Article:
In Let’s Love Hongkong (dir. Yau Ching, 2002), the metropolis is presented as a lesbian dystopia where affections constantly get waylaid and no one seems to fall in love with the right person. Instead, everyone is addicted to cheap thrills and devices. The film revolves around the lives of three lesbians in Y2K-era Hong Kong. Nicole, an attractive trans-national lady boss, obsesses over Chan who works as a cybersex doll for a computer application that offers role-playing fantasies. Chan is emotionally spent and hides the true nature of her work from her mother and seeks the company of an escort in a love motel on her off days. Chan is stalked by Zero, a determined and itinerant taxi-driver (perhaps a wink at Scorcese) and hustler who lives inside the cinema. Each character represents a class of lesbians and they are often caught in scenes that present the city as a mirage of alienating machines, money-obsessed white collar types and squalid street corners. I found the tour of overpriced cramped apartments humorous; “you’ve got a view,” the broker says and then the camera pans to an assemblage of wire fences, grimy windows, and smog. It’s a place where you don’t need to worry about people bothering you because you won’t speak the same language anyway and cultural and political boundaries run thick between Hongkongers and those who recently migrated from the mainland (perhaps now an obsolete term in relation to HK of now). Nicole, for instance, failed to recognize Chan even when she moves close to ask her to light her cigarette despite having plenty of orgasms to her avatar.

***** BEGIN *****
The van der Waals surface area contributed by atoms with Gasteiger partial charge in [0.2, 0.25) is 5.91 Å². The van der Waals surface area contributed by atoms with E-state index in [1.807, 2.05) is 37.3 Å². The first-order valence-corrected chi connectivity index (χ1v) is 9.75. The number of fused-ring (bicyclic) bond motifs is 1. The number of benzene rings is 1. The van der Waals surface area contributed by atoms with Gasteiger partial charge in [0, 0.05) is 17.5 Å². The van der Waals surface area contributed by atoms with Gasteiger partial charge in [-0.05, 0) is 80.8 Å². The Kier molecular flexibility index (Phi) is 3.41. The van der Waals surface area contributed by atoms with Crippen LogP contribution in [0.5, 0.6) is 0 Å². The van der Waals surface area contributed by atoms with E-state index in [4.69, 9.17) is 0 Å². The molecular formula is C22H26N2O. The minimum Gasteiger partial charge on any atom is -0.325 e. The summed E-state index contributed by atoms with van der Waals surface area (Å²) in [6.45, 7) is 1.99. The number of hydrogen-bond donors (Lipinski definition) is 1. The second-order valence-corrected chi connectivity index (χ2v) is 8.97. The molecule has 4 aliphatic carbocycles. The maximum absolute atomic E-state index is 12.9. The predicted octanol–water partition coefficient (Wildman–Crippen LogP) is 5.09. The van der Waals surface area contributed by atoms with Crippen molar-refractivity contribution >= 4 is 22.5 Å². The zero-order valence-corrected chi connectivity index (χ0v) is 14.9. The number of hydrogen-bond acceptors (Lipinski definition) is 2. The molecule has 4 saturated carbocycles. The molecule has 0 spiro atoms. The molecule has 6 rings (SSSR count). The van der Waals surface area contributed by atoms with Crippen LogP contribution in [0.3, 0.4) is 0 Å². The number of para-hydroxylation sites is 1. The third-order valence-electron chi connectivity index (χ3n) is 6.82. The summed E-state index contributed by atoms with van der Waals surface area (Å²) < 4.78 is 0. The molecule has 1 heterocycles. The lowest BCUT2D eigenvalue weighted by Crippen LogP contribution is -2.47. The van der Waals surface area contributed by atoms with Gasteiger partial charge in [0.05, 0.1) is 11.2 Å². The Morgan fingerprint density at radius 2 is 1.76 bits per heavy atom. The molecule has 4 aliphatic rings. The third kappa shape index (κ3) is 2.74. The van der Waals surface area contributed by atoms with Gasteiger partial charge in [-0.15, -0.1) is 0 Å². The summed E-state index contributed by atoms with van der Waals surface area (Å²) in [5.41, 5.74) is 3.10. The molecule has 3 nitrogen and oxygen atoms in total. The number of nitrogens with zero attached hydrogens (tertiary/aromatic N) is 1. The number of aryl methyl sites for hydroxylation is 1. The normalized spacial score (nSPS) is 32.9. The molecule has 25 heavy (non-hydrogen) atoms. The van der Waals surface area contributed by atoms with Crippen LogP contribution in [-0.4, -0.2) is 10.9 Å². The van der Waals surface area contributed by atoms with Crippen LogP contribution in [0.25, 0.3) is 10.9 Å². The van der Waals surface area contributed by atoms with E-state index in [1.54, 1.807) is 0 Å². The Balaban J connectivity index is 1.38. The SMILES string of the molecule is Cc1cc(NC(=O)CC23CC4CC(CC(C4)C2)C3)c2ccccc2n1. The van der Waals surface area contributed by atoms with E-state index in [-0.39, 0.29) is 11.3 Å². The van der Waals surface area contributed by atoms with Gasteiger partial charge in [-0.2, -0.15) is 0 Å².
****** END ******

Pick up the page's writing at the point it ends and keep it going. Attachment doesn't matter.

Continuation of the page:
Ackbar Abbas calls Hongkong’s cultural and urban forms, “spaces of disappearance”, inspired partly by Italo Calvino’s Invisible Cities.According to Abbas, Hongkong is a rebus where projections of fear and desire continuously configure the landscape. In other words, it is both an illusion and a concrete expression of the capitalist id, from sex toys to amusement parks. In this sense, the title Let’s Love Hong Kong seems less an optimistic imperative than an empty capitalist slogan, where the only language that has meaning is the color of money.
The three distinct lesbian relationships depicted illustrate both the malaise that emanate from Hong kong’s “port mentality” where “everything is provisional” from currencies, values, and human relations. This is a city where Feng Shui masters cater to the spiritually bereft, blaming the electric post for why you remain single, and would charge you for taking your goldfish because they won’t bring luck. There is a tax to everything, even on people that thrive in informal economies, either you lose sense of your identity and suppress your sexuality (as in Nicole) or you become an emotional vacuum (like Chan). The only kind of love scene that seems reciprocal and genuine is the embrace between Chan and her mother, who stands in for the kind of love that seems to remain unproblematic. Let’s Love Hongkong is a movie about a permanent crisis of the metropolis to foster connections in its pollution of images and abundance of sex drives and fantasies. If there is one striking message in this film, it’s that in the time of late capitalism, finding genuine lasting relationships is a deviance.
 Ackbar Abbas, Hong Kong : Culture and the Politics of Disappearance (University of Minnesota Press, 1997), p. 2.
 Ibid., p. 4.